Coffee Production and Communal Forests in Honduras: Adaptation and Resilience in a Context of Change

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"Export coffee production has been associated with deforestation, increasing social heterogeneity and social tensions. This study examines how export coffee production has posed challenges to a traditional common property regime in western Honduras, and the ways that the indigenous Lenca people are adapting to the new opportunities presented by expanding market linkages. Despite the spread of coffee plantations into mature pine-oak forests, the community has retained common property woodlots and grazing areas, and created a protected watershed in a cloud forest. The research draws on fieldwork conducted over a 14 year period. It encompasses a period of rapid expansion in coffee production (1994-1999), the coffee crisis of 1999-2003, and subsequent adjustments to changing market and climatic contexts. The data include household surveys, interviews, and satellite image analyses. The analyses show that forest cover expanded between 1987 and 2000, and protections for communal forests increased even as privatization proceeded in areas suitable for coffee production. The discussion considers the ways in which recent experiences indicate a level of resilience among households and organized groups, and how communal governance of forests and natural resources appear to contribute to the people's adaptive capacity. It examines the contradictory and complex interrelationships that characterize current processes of change. On the one hand, coffee expansion has been associated with increases in social heterogeneity and inequitable access to land, which pose serious challenges to traditional, largely egalitarian social relationships. On the other hand, people's decisions reveal concern for forest conservation and participation in joint management of natural resources."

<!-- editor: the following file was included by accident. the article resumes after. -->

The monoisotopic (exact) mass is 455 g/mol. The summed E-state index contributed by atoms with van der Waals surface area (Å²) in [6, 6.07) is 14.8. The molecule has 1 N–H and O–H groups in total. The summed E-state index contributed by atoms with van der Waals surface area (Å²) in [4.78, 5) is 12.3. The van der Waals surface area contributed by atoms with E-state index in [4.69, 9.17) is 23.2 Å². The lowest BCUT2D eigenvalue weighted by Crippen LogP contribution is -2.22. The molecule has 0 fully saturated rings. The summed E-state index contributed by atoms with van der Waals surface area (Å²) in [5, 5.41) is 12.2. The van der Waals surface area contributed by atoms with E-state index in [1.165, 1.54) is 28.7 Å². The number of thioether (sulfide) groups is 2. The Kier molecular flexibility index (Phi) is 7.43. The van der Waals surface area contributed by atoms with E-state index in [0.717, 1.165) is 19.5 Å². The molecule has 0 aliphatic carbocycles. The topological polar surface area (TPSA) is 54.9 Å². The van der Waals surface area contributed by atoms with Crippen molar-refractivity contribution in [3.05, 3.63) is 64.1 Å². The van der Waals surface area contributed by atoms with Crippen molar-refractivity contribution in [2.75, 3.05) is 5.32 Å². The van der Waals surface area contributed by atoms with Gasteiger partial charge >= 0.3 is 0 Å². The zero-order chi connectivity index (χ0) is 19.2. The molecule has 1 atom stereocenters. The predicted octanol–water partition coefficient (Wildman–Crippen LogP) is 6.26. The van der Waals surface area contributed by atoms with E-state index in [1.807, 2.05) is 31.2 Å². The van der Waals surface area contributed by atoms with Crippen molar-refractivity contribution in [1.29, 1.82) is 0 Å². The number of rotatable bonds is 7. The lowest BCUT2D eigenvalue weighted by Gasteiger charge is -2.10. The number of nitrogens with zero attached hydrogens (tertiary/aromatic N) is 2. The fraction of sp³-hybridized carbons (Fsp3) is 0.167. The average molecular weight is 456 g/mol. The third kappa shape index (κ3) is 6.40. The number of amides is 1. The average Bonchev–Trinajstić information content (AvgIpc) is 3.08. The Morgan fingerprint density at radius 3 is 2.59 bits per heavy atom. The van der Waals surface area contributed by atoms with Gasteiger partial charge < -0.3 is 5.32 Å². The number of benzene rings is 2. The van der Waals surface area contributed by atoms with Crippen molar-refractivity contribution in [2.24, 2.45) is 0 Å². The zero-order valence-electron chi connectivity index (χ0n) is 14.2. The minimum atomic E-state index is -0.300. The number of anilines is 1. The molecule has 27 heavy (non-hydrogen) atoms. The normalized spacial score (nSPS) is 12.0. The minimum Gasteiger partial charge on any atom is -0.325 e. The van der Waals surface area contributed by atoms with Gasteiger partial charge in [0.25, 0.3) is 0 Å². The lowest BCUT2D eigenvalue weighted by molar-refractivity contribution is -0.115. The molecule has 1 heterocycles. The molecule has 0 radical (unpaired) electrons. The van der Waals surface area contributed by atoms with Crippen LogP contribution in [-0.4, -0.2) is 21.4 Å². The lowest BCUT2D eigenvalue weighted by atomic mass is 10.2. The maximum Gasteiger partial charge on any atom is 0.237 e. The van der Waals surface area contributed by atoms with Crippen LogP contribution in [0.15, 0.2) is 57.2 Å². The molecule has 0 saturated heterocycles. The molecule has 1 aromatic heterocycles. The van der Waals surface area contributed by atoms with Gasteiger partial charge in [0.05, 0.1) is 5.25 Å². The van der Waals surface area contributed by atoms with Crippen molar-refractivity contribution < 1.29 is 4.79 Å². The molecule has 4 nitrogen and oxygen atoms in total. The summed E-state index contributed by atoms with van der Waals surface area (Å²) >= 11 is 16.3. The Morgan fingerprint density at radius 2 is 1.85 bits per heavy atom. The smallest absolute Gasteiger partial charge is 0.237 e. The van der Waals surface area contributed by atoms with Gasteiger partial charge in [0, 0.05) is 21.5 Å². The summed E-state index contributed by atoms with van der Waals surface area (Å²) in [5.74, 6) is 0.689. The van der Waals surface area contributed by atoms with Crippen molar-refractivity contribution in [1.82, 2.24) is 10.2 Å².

forests, coffee, markets, resilience, IASC